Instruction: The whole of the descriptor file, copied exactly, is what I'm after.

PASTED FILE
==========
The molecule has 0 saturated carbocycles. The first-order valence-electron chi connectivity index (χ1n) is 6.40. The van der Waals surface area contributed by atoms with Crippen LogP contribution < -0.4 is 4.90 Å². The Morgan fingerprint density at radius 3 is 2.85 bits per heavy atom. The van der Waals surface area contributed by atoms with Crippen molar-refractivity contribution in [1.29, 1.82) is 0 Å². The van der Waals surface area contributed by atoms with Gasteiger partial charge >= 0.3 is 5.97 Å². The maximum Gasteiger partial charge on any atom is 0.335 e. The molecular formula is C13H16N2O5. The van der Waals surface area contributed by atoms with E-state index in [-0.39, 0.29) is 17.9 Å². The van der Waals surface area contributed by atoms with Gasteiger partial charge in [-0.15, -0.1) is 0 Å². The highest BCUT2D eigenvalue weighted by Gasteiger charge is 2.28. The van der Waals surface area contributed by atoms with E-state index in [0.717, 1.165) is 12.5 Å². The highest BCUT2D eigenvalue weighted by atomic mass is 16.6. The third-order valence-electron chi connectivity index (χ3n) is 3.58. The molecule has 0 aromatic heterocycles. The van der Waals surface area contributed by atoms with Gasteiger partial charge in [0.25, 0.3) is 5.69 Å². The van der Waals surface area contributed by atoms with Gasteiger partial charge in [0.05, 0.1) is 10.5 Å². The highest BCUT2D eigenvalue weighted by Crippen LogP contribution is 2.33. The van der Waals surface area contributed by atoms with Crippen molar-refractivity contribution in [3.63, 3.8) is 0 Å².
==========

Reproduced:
The molecule has 0 saturated carbocycles. The first-order valence-electron chi connectivity index (χ1n) is 6.40. The van der Waals surface area contributed by atoms with Crippen LogP contribution < -0.4 is 4.90 Å². The Morgan fingerprint density at radius 3 is 2.85 bits per heavy atom. The van der Waals surface area contributed by atoms with Crippen molar-refractivity contribution in [1.29, 1.82) is 0 Å². The van der Waals surface area contributed by atoms with Gasteiger partial charge >= 0.3 is 5.97 Å². The maximum Gasteiger partial charge on any atom is 0.335 e. The molecular formula is C13H16N2O5. The van der Waals surface area contributed by atoms with E-state index in [-0.39, 0.29) is 17.9 Å². The van der Waals surface area contributed by atoms with Gasteiger partial charge in [-0.15, -0.1) is 0 Å². The highest BCUT2D eigenvalue weighted by Gasteiger charge is 2.28. The van der Waals surface area contributed by atoms with E-state index in [0.717, 1.165) is 12.5 Å². The highest BCUT2D eigenvalue weighted by atomic mass is 16.6. The third-order valence-electron chi connectivity index (χ3n) is 3.58. The molecule has 0 aromatic heterocycles. The van der Waals surface area contributed by atoms with Gasteiger partial charge in [0.25, 0.3) is 5.69 Å². The van der Waals surface area contributed by atoms with Gasteiger partial charge in [0.05, 0.1) is 10.5 Å². The highest BCUT2D eigenvalue weighted by Crippen LogP contribution is 2.33. The van der Waals surface area contributed by atoms with Crippen molar-refractivity contribution in [3.63, 3.8) is 0 Å².